Are you a fangirl? Do you geek out over Star Trek, know every YA novel headed for the big screen, or wish Sherlock and John Watson would just hurry up and get it on already? Let’s be real: when you heard the title of this book, you either squealed with joy or said “meh” and moved on. If you are a fangirl in any way, shape or form, this book is for you.
Here’s a quick proviso: The Fangirl’s Guide to the Galaxy is not an in-depth analysis of all things geeky. Rather, it’s a light-hearted primer into how awesome geekdom can be. Did you know that Disney fans are called “Disnerds”? Me neither, but Maggs’ description of them having “big dreams, big eyes, big hair” made me laugh. I also wish I’d read this book before going to my first convention — the tips on bringing water, a charger, and cash would’ve come in handy. (“Sure, cons have ATMs, but the lines typically stretch all the way back to Narnia.” And worse, by the time you get to the front, the machine may already be out of cash. I’m never making that mistake again.)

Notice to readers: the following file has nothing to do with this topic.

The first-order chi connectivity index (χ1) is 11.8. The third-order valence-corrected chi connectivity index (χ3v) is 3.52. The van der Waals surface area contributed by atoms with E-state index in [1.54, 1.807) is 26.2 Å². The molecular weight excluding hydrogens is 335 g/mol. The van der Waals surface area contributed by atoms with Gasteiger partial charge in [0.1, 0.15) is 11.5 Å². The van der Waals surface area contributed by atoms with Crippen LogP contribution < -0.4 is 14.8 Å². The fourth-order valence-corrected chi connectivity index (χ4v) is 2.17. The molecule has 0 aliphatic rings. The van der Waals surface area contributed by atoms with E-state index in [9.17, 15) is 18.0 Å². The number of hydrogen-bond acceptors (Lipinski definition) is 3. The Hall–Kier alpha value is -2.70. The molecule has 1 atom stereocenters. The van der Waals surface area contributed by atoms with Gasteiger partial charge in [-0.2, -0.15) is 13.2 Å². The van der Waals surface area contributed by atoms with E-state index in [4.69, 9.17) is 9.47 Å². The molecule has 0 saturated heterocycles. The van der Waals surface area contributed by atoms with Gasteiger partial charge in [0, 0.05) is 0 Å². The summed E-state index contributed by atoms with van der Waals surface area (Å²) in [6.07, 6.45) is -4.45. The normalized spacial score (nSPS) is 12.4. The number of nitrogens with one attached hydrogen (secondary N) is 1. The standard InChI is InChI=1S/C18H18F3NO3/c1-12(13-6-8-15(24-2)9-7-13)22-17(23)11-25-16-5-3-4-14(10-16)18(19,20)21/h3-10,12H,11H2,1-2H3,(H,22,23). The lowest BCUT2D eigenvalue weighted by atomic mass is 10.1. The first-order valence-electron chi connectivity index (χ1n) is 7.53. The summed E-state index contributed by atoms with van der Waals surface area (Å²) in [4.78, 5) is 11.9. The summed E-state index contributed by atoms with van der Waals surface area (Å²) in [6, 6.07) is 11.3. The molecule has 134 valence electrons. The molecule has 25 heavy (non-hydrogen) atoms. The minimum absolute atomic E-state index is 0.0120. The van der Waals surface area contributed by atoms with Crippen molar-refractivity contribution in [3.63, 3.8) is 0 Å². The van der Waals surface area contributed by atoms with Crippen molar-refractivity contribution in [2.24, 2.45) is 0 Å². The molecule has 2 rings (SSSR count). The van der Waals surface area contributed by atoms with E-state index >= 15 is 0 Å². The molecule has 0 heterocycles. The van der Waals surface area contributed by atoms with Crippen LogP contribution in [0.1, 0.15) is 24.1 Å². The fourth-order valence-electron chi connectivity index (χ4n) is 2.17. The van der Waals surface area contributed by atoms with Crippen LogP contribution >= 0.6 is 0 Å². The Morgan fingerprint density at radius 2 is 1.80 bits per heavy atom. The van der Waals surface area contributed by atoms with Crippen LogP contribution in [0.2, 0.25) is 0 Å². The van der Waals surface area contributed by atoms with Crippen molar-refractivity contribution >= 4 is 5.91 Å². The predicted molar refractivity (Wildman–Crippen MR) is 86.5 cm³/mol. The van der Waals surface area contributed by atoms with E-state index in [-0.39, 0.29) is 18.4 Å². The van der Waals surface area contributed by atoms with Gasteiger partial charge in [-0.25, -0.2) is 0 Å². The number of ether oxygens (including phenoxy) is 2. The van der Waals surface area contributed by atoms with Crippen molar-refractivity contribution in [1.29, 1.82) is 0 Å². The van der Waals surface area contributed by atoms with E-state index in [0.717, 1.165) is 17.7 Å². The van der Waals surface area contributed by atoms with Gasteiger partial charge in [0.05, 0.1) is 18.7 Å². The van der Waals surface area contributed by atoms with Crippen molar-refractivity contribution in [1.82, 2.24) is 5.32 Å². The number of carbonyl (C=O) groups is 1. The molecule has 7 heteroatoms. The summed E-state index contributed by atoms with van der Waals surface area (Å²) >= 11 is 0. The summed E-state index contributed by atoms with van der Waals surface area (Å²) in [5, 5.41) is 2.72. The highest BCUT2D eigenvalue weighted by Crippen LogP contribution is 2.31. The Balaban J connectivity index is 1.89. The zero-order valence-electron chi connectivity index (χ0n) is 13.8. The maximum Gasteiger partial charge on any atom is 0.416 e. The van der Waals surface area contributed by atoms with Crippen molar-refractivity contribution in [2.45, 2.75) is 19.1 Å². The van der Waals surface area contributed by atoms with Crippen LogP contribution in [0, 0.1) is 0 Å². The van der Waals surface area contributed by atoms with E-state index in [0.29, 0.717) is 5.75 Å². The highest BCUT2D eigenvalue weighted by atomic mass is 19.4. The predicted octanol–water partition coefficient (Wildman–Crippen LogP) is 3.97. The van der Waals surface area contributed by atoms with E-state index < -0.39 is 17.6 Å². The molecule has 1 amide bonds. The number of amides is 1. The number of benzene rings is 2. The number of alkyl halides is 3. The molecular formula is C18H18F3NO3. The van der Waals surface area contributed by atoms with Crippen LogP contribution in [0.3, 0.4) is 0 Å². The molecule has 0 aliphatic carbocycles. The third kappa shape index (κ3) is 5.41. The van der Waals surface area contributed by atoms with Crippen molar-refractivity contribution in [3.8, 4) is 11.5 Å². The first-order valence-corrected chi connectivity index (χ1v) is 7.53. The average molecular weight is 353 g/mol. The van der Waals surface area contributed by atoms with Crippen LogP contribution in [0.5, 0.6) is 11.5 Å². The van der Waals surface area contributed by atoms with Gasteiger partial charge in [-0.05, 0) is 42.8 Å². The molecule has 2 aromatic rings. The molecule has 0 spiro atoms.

I especially love the informal Q&As with celebrity geek girls — and my own fangirly little heart skipped a beat when I saw Kate Beaton was included! Maggs also includes some girl power type chapters on contemporary feminism, which in the light of things like Gamergate, is particularly relevant to any geek girl. Maggs’ message is simple: don’t let anyone ever tell you that you’re not geek enough. And that’s a message worth hearing.
Maggs includes a variety of geeky topics in this book, which is particularly useful for anyone who wants to try out another geekdom. For example, I’ve been intrigued by superhero comic books, but I never knew where to begin. I’ve always found comic book stores pretty intimidating. It’s hard to ask for advice about where to start, when everyone around you appears to know exactly what they’re looking for, and even when you find a series you’d like to try, it’s hard to find a good issue to start with. Fortunately, Maggs includes some book recommendations in her introductions to Marvel and DC fangirls, so maybe I’ll give those a try.
She also includes a chapter on kickass heroines to check out in various media, as well as a list of geek girl-type websites. There are a lot of books, movies, TV shows and websites I haven’t tried out yet, and I can’t wait to get started!
It’s a wide galaxy for fangirls out there, and Maggs provides us with a fun roadmap into what we can do with our fandom.
Thank you to Random House Canada for an advance reading copy of this book in exchange for an honest review.